Friday, March 9, 2018

Super Nt Firmware v4.4 - An Inadvertent Virtual Boy Compatibility Fix!


A number of years back I was perusing the GamesX Nintendo controller data wiki page and noticed that the same type of signals were shared between the NES and SNES. Given that both the NES and SNES used essentially the same protocol (Clock/Latch/Data using shift registers) I figured it would be worth a try to build an adapter so that I could use my favorite SNES pad, the AsciiWare asciiPad, on the NES. After building an adapter using a NES controller cable and a SNES controller extension (socket half) I was pleased to discover that everything worked perfectly! Another pleasant surprise was that NES buttons B/A map to SNES buttons Y/B respectively!

Unfortunately, given that the SNES controller contains an extra 4021 shift register (or custom IC in later revisions) for the additional buttons, using a NES controller on the SNES doesn't work out so well. While the DPad, B, A, Select, and Start buttons function, the SNES behaves as though the right shoulder button is being held down (and possibly the other extra buttons) that results in various incompatibilities with the SNES library.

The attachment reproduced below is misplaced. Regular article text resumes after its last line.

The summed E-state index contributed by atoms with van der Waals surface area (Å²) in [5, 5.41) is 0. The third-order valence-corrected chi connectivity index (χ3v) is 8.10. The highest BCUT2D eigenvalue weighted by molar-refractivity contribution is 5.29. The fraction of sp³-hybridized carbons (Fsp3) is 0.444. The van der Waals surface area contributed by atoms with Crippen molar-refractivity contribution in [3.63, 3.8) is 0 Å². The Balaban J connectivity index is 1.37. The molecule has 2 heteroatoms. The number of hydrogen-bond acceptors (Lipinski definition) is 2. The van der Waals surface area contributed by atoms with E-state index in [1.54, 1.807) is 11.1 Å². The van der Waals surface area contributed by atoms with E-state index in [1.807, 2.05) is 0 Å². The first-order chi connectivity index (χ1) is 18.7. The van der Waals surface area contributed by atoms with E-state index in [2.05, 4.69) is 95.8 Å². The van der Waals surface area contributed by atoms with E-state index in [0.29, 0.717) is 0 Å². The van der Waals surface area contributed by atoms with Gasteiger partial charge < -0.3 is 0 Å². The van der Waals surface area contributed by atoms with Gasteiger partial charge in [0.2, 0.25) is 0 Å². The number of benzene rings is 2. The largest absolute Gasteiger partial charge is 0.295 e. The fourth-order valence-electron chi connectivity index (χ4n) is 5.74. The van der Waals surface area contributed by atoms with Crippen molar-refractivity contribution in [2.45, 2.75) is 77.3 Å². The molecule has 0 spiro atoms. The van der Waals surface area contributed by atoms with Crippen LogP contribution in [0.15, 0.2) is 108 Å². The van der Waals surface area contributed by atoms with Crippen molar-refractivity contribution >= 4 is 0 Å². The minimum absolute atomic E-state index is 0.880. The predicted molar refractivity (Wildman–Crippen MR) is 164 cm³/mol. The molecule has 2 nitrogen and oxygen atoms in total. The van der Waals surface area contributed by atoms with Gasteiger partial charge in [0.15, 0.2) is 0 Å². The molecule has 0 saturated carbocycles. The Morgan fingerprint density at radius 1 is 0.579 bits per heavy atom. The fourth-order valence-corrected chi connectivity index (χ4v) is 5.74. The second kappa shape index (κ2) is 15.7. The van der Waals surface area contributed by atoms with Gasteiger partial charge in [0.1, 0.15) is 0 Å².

Fast forward to PRGE 2017 at the retroUSB booth. Among the giant RGB LED wall of Tetris were several AVS stations demoing new homebrew NES games. One of which was playing a Robotron/twin stick style game that had a VIRTUAL BOY controller connected to an AVS NES controller port. After confirming that the Virtual Boy uses the same type of protocol as the NES/SNES, I promptly located a spare Virtual Boy controller at the show so that I could wire up my own! I was especially interested to see how it behaves on the SNES given the possibility of working as a great option for twin stick style games.

After replacing the Virtual Boy controller cable with a SNES one I was a bit bummed with the results - NES worked as expected (tested on an Analogue NT mini), but SNES did not. Controller presses were only recognized sporadically. While I managed to verify that the button mappings were perfect for games like Total Carnage, Super Smash T.V., and Robotron 2084 (on Williams Arcade's Greatest Hits), the controller on the SNES was effectively unusable, and so the controller was shelved.